Russia has agreed to open a consulate in Jerusalem. True, it’s not an Embassy, but it’s also something more than an ordinary consulate. It will have, for example, living quarters for consulate personnel, and a conference hall. Israel, in turn, will recognize the plot of land on which the consulate is built, and about which there has been a long and contentious history, as Russian property.
More on this consulate opening can be found here: “Russia to open new Israel embassy branch in Jerusalem,” by Lahav Harkov, Jerusalem Post, June 16, 2023:
Russia plans to open a branch of its embassy in Jerusalem in exchange for acknowledging the boundaries of Moscow’s historical and present ownership of the plot of land on which the office will be built, the sides announced on Friday.
The “branch office of the Consular Section of the Russian Embassy in Israel,” as the embassy calls it, will be opened on the corner of King George and Ma’alot streets in downtown Jerusalem, where a parking lot is currently located, after Russia and the Jerusalem Municipality, in cooperation with the Foreign Ministry, signed an agreement clarifying the boundaries of the plot.
For years, there have been property disputes in Jerusalem between the Russian Orthodox Church based in Moscow and the Russian Orthodox Church in exile, between the Russian Orthodox Church and Israel, and especially between the Russian government and Israel. The main property that has been at issue is the St. Alexander Nevsky Church, and the Alexander Square, in the Old City. Another source of contention is a very valuable plot of land right in the center of Jerusalem, at the corner of King George and Ma’alot Street. It has been used until now as a parking lot. Now it will become the site of what is to be called “the Consular section of the Russian Embassy in Israel,” a verbal formulation that suggests it will be closely linked –more like a branch office than an entirely separate office – to the Embassy. Israelis will see it as a welcome half-way measure, establishing a Russian diplomatic presence in Jerusalem that may be a promising prologue to a future move of the Embassy itself from Tel Aviv to Jerusalem.
The Foreign Ministry said that the building complex will include a residence for Russian diplomats and a conference hall, which makes it more than a regular consulate.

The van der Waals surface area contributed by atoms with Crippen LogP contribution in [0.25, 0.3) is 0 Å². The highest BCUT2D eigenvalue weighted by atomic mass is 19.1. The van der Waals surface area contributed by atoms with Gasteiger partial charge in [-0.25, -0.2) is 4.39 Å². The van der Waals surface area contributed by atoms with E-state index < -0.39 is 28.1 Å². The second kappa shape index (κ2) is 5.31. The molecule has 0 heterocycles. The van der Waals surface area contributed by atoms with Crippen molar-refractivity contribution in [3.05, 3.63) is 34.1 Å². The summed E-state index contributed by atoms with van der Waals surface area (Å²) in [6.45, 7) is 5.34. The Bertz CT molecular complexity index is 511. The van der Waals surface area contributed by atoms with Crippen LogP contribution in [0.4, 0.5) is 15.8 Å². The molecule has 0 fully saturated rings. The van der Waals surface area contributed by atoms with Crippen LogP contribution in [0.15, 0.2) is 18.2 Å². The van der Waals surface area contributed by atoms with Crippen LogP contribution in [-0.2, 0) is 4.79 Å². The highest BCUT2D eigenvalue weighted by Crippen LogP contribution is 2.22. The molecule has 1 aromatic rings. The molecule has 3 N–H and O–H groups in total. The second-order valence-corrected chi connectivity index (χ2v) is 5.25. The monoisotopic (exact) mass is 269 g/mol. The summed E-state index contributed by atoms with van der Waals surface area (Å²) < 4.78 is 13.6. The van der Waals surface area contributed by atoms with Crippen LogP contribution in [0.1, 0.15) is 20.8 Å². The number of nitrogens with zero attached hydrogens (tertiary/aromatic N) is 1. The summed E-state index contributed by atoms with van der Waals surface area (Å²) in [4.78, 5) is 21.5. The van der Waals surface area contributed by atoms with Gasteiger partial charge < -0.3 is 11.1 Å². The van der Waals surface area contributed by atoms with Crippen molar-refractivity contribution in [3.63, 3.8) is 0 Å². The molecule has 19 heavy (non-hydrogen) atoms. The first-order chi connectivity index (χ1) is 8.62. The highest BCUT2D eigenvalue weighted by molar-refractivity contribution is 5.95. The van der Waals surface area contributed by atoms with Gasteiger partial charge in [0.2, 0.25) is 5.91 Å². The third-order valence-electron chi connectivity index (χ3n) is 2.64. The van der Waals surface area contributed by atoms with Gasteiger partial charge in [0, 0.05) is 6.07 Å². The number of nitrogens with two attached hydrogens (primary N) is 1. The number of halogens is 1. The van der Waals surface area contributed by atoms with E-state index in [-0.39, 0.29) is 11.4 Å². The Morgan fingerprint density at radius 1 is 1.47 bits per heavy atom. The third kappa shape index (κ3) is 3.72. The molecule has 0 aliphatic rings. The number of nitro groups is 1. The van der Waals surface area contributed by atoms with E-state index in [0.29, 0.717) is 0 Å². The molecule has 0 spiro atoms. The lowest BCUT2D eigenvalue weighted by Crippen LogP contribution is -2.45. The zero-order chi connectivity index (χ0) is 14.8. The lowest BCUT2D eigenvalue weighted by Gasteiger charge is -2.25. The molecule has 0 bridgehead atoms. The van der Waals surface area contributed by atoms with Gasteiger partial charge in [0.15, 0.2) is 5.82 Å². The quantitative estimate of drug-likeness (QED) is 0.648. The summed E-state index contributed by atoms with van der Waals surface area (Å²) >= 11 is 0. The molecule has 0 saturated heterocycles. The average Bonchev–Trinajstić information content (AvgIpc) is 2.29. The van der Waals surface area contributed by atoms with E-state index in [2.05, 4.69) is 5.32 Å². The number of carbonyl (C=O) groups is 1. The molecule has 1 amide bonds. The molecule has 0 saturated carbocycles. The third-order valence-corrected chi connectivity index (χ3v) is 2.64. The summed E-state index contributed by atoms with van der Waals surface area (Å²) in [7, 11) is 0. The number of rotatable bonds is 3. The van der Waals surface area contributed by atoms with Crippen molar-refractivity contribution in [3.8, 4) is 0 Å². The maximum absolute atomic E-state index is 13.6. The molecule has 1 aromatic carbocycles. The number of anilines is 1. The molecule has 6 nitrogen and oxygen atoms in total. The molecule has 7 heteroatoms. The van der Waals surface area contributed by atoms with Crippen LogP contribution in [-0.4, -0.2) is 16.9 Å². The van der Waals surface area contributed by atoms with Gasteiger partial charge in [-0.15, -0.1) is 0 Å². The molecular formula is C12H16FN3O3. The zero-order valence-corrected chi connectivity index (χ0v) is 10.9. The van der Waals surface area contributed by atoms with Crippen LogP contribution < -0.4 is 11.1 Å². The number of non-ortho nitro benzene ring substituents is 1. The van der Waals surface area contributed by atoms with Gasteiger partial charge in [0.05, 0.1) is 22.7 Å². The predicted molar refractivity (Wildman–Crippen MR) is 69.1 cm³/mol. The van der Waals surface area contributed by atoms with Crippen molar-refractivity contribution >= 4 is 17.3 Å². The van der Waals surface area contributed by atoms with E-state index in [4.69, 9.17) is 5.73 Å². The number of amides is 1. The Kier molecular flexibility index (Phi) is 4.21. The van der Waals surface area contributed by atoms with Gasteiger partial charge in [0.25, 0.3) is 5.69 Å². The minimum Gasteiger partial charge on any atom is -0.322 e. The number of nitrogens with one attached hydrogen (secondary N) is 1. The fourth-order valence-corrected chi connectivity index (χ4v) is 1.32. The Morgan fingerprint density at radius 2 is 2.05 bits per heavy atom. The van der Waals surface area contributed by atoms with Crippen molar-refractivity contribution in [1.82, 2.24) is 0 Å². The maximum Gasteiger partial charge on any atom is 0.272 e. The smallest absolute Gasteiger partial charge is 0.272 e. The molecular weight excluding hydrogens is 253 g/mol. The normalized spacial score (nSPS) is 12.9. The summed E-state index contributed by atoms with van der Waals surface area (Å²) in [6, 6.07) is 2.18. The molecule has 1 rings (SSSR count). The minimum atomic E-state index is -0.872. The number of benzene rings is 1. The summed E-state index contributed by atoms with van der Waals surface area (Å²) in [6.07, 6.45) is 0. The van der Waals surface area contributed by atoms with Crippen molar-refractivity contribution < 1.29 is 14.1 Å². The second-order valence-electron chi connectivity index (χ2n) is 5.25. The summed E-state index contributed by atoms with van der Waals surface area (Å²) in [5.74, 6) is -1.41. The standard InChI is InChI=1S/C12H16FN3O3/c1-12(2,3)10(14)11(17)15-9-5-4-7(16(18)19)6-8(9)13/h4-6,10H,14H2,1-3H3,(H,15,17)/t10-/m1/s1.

Elder of Ziyon comments:
While it isn’t a full embassy, it is nearly as significant as an embassy would be. The Russian diplomatic building would appear to violate the 1980 United Nations Security Council Resolution 478, which called for “Those States that have established diplomatic missions at Jerusalem to withdraw such missions from the Holy City;”
This structure should be thought of as a Consulate plus, with living quarters for its diplomats and a conference hall, neither of which are usually included in a consulate building. Its establishment also violates the UN Security Resolution 478, passed in 1980, that called on states with diplomatic missions – consulates or embassies – in Jerusalem to withdraw them. Not only is Russia not withdrawing a mission from Jerusalem, but it is now establishing a new mission – this Consulate plus – in the city, in direct defiance of UNSC Resolution 478.
Elder of Ziyon adds:
It will be recalled that at the same time the world was freaking out over the US Embassy moving to Jerusalem and recognizing Jerusalem as Israel’s capital, Russia said that it recognized West Jerusalem as Israel’s capital as well. Yet there was practically no negative response to Russia’s announcement at the time.
While attention was focused in 2018 on Trump’s much-discussed move of the American Embassy to Jerusalem, Russia at the same time said that it recognized West Jerusalem as Israel’s capital. The Arabs did not respond, no doubt unwilling to anger the Russians, and perhaps thinking that if they let the Russian statement pass in silence. nothing would come of it. And nothing did. Having made their declaration that West Jerusalem was the “capital of Israel,” the Russians left it at that.